Ministry builds bridges between deaf, hearing community

Ministry builds bridges between deaf, hearing community

May 18th, 2011 by Rebecca Miller in Community Ooltewahcollegedale

The Say It In Sign ministry strives to promote deaf awareness through free sign language classes, conversation-oriented gatherings and now the first Deaf and Hard of Hearing Picnic May 21.

"You don't realize the importance of communication until you find it difficult to communicate," said Angel Miller, co-director of Say It In Sign with her husband Michael who is deaf. "This is a special event for the entire community. Anybody is invited to come. The theme of our ministry is 'building bridges' because we are trying to build bridges between the deaf world and the hearing world - help people be able to develop friendships."

Michael Miller teaches the Say It In Sign sign language class held twice a year.

The picnic will be held from 11 a.m. to 6 p.m. at Booker T. Washington State Park. Planned activities include games of volleyball and basketball, a lunch catered by Rib and Loin at noon, a group hiking trip at 3 p.m., drawings for door prizes as well as the opportunity for participants to browse through a small market of vendor stands. Tickets should be purchased in advance and cost $7 for adults and $4 for children.

"This will be an annual event because we've had such a strong interest in it," Miller said. "We have people who are coming up from the Atlanta area."

The picnic is the newest addition to the Say It In Sign ministry that has been working within the Chattanooga deaf community for four years. The organization was formed when one of Miller's friends at church asked for help to learn a song in sign language. From that simple request grew an organization that now hosts two free sign language classes each year. The next 12-week-long class starts in September.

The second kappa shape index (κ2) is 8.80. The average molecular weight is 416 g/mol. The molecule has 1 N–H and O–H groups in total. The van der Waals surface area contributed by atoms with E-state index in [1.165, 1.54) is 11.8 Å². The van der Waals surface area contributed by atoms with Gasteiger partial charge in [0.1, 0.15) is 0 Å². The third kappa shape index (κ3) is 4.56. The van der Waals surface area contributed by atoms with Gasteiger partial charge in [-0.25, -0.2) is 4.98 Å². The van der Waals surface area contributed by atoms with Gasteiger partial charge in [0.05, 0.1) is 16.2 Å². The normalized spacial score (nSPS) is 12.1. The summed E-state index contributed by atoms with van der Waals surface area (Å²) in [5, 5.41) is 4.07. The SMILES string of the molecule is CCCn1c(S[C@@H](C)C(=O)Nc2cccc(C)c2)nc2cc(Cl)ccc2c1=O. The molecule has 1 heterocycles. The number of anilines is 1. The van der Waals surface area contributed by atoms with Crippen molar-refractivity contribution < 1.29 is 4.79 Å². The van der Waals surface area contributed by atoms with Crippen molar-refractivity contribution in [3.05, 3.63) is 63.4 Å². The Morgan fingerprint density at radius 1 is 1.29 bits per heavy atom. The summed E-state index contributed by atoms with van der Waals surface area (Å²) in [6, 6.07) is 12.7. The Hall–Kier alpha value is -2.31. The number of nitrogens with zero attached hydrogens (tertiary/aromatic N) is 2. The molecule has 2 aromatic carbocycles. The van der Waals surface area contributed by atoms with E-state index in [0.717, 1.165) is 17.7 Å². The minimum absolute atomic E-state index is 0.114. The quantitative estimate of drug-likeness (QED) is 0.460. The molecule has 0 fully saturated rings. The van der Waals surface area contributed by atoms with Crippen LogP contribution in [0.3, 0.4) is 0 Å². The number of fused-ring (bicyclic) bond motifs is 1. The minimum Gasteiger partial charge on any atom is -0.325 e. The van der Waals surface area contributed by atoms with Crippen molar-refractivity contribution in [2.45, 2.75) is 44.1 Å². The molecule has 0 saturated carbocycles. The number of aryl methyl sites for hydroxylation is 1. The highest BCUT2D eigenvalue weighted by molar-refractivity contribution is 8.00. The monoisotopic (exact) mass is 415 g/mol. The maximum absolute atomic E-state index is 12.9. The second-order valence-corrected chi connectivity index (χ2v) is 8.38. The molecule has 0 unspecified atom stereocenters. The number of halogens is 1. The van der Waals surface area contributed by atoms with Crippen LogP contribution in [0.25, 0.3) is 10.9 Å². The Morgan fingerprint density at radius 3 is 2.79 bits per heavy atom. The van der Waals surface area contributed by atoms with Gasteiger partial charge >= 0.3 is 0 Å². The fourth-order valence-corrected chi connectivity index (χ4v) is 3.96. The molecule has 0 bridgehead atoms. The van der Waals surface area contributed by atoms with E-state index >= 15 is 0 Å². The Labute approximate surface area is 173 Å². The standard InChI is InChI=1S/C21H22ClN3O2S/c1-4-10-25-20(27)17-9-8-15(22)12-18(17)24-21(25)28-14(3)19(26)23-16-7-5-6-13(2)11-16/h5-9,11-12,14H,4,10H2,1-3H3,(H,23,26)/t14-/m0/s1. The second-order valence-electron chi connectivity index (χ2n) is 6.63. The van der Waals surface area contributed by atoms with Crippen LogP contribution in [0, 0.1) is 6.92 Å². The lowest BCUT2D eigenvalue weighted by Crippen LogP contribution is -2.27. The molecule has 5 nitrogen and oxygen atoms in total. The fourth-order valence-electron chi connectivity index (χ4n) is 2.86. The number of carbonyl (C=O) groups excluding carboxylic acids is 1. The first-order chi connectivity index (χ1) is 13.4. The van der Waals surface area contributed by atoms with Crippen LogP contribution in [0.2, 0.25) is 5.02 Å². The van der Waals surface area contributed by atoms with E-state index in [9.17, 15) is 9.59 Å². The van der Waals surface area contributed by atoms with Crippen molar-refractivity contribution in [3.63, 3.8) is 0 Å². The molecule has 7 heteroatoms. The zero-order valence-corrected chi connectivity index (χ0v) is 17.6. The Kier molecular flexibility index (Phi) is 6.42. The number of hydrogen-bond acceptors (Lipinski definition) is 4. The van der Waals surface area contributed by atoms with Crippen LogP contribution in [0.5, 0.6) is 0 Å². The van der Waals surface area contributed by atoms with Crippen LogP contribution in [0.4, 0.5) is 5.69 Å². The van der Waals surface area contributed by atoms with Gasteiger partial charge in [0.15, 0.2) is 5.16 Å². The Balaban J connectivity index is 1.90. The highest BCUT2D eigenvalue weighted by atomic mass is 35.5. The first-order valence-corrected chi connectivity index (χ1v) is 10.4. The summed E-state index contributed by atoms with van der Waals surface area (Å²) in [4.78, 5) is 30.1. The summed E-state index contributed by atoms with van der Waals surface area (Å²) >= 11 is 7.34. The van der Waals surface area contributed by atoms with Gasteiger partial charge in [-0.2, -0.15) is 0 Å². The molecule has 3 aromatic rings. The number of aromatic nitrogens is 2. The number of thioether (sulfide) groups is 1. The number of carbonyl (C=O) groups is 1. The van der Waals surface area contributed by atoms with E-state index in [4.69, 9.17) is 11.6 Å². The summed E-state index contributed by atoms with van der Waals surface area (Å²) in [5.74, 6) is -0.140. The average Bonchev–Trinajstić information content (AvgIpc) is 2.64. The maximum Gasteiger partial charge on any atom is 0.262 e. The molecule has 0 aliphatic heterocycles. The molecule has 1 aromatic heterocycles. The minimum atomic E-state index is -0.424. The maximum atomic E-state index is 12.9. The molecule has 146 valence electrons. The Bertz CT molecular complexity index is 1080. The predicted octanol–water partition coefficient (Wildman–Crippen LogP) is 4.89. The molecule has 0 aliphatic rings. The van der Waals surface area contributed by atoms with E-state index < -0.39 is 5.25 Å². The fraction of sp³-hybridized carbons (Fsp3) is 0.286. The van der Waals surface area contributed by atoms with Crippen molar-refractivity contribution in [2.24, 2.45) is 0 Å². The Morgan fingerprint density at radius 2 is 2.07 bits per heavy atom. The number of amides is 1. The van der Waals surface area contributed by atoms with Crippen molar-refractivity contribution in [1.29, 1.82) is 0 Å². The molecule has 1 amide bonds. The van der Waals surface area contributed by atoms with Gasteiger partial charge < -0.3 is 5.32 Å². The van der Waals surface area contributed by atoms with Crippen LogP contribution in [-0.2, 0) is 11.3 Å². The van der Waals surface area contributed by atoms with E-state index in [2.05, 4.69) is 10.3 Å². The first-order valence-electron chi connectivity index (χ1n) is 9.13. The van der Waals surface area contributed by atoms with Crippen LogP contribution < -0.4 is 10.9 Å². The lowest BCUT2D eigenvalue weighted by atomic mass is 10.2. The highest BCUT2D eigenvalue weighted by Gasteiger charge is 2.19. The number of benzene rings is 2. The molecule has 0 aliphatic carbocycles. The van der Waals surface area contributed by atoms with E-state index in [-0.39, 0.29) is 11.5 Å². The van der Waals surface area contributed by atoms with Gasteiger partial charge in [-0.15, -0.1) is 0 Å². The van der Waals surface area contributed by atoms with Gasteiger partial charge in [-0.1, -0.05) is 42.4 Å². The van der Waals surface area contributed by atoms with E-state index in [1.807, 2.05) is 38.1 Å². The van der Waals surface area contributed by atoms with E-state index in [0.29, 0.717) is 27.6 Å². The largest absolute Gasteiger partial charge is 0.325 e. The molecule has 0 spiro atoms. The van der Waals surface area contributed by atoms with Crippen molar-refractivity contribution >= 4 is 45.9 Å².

"A lot has happened in a short amount of time," Miller said. "The sign language class has pulled a lot of people together and is meeting a need in the community. We've had families who are adopting a deaf child, parents with children born deaf and parents with a child who can't speak. We've had people who have a family member who is deaf and wants to use sign language to communicate. I was in the very first class we taught and my husband was the teacher."

The two sign language classes teach more than 100 students each year and those who graduate from the classes often continue learning and practicing their skills through Deaf Chat-Chattanooga, said Miller. Deaf Chat-Chattanooga is a group of sign language students and local deaf or hard-of-hearing residents who meet the third Saturday of each month from 10 a.m. to noon at Starbucks on Hamilton Place Boulevard for coffee and sign language conversation. A second group, Deaf Chat-Fort Oglethorpe, meets the second Saturday of each month at Panera Bread on Battlefield Parkway from 10 a.m. to noon.

Miller said the organization continues to grow as she and her husband create new opportunities to promote deaf awareness, support deaf culture and teach sign language within Chattanooga.

"Before we started there really wasn't much going on in the deaf community of Chattanooga. There were not a lot of events," Miller said. "We took this up as an opportunity to have some fun and create a network for the deaf community."